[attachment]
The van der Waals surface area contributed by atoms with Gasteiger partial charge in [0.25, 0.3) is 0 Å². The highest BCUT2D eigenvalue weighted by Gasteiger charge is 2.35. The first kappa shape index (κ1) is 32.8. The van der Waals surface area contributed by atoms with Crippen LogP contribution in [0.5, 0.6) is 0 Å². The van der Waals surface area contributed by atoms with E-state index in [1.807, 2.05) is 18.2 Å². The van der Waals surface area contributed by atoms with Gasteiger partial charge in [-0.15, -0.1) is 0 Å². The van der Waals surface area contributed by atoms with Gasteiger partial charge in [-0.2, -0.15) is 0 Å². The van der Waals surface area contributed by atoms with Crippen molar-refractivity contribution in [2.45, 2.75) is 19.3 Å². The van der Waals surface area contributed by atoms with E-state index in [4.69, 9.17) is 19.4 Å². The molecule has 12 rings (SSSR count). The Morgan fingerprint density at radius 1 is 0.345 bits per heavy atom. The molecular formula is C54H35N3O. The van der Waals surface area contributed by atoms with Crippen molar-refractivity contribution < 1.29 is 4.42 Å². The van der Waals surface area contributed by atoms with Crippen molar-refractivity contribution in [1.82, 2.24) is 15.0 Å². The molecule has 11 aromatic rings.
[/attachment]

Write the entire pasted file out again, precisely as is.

The van der Waals surface area contributed by atoms with Gasteiger partial charge in [0.25, 0.3) is 0 Å². The highest BCUT2D eigenvalue weighted by Gasteiger charge is 2.35. The first kappa shape index (κ1) is 32.8. The van der Waals surface area contributed by atoms with Crippen LogP contribution in [0.5, 0.6) is 0 Å². The van der Waals surface area contributed by atoms with E-state index in [1.807, 2.05) is 18.2 Å². The van der Waals surface area contributed by atoms with Gasteiger partial charge in [-0.15, -0.1) is 0 Å². The van der Waals surface area contributed by atoms with Gasteiger partial charge in [-0.2, -0.15) is 0 Å². The van der Waals surface area contributed by atoms with Crippen molar-refractivity contribution in [2.45, 2.75) is 19.3 Å². The van der Waals surface area contributed by atoms with E-state index in [4.69, 9.17) is 19.4 Å². The molecule has 12 rings (SSSR count). The Morgan fingerprint density at radius 1 is 0.345 bits per heavy atom. The molecular formula is C54H35N3O. The van der Waals surface area contributed by atoms with Crippen molar-refractivity contribution < 1.29 is 4.42 Å². The van der Waals surface area contributed by atoms with Crippen molar-refractivity contribution in [1.82, 2.24) is 15.0 Å². The molecule has 11 aromatic rings.